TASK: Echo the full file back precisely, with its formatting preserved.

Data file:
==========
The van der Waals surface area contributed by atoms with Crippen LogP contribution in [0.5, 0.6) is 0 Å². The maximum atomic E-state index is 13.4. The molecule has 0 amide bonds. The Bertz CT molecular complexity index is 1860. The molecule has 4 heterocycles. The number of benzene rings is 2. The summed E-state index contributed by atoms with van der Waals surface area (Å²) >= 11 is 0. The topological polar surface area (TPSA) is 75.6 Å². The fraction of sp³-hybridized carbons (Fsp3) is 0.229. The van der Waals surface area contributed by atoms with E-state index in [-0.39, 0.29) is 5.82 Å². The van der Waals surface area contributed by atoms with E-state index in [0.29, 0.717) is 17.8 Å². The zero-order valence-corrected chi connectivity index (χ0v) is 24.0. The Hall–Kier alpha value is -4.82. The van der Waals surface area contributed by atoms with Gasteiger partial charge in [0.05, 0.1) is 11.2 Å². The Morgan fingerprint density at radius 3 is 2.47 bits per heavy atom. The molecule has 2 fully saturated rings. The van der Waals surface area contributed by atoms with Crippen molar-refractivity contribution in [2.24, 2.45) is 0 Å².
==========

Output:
The van der Waals surface area contributed by atoms with Crippen LogP contribution in [0.5, 0.6) is 0 Å². The maximum atomic E-state index is 13.4. The molecule has 0 amide bonds. The Bertz CT molecular complexity index is 1860. The molecule has 4 heterocycles. The number of benzene rings is 2. The summed E-state index contributed by atoms with van der Waals surface area (Å²) >= 11 is 0. The topological polar surface area (TPSA) is 75.6 Å². The fraction of sp³-hybridized carbons (Fsp3) is 0.229. The van der Waals surface area contributed by atoms with E-state index in [-0.39, 0.29) is 5.82 Å². The van der Waals surface area contributed by atoms with E-state index in [0.29, 0.717) is 17.8 Å². The zero-order valence-corrected chi connectivity index (χ0v) is 24.0. The Hall–Kier alpha value is -4.82. The van der Waals surface area contributed by atoms with Gasteiger partial charge in [0.05, 0.1) is 11.2 Å². The Morgan fingerprint density at radius 3 is 2.47 bits per heavy atom. The molecule has 2 fully saturated rings. The van der Waals surface area contributed by atoms with Crippen molar-refractivity contribution in [2.24, 2.45) is 0 Å².